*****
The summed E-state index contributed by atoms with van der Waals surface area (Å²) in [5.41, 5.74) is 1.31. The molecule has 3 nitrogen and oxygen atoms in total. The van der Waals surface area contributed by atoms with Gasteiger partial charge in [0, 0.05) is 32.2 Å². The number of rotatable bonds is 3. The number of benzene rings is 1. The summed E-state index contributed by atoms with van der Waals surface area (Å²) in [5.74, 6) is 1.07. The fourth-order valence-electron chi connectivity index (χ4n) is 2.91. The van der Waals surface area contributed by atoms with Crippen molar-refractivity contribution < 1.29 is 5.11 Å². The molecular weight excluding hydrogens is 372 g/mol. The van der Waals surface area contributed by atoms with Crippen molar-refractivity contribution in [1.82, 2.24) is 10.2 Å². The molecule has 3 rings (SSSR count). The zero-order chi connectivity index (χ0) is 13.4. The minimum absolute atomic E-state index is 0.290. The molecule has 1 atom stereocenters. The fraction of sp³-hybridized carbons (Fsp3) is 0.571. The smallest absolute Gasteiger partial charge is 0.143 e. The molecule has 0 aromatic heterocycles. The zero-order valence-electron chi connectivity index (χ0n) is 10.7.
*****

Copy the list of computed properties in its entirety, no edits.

The summed E-state index contributed by atoms with van der Waals surface area (Å²) in [5.41, 5.74) is 1.31. The molecule has 3 nitrogen and oxygen atoms in total. The van der Waals surface area contributed by atoms with Gasteiger partial charge in [0, 0.05) is 32.2 Å². The number of rotatable bonds is 3. The number of benzene rings is 1. The summed E-state index contributed by atoms with van der Waals surface area (Å²) in [5.74, 6) is 1.07. The fourth-order valence-electron chi connectivity index (χ4n) is 2.91. The van der Waals surface area contributed by atoms with Crippen molar-refractivity contribution < 1.29 is 5.11 Å². The molecular weight excluding hydrogens is 372 g/mol. The van der Waals surface area contributed by atoms with Crippen molar-refractivity contribution in [1.82, 2.24) is 10.2 Å². The molecule has 3 rings (SSSR count). The zero-order chi connectivity index (χ0) is 13.4. The minimum absolute atomic E-state index is 0.290. The molecule has 1 atom stereocenters. The fraction of sp³-hybridized carbons (Fsp3) is 0.571. The smallest absolute Gasteiger partial charge is 0.143 e. The molecule has 0 aromatic heterocycles. The zero-order valence-electron chi connectivity index (χ0n) is 10.7.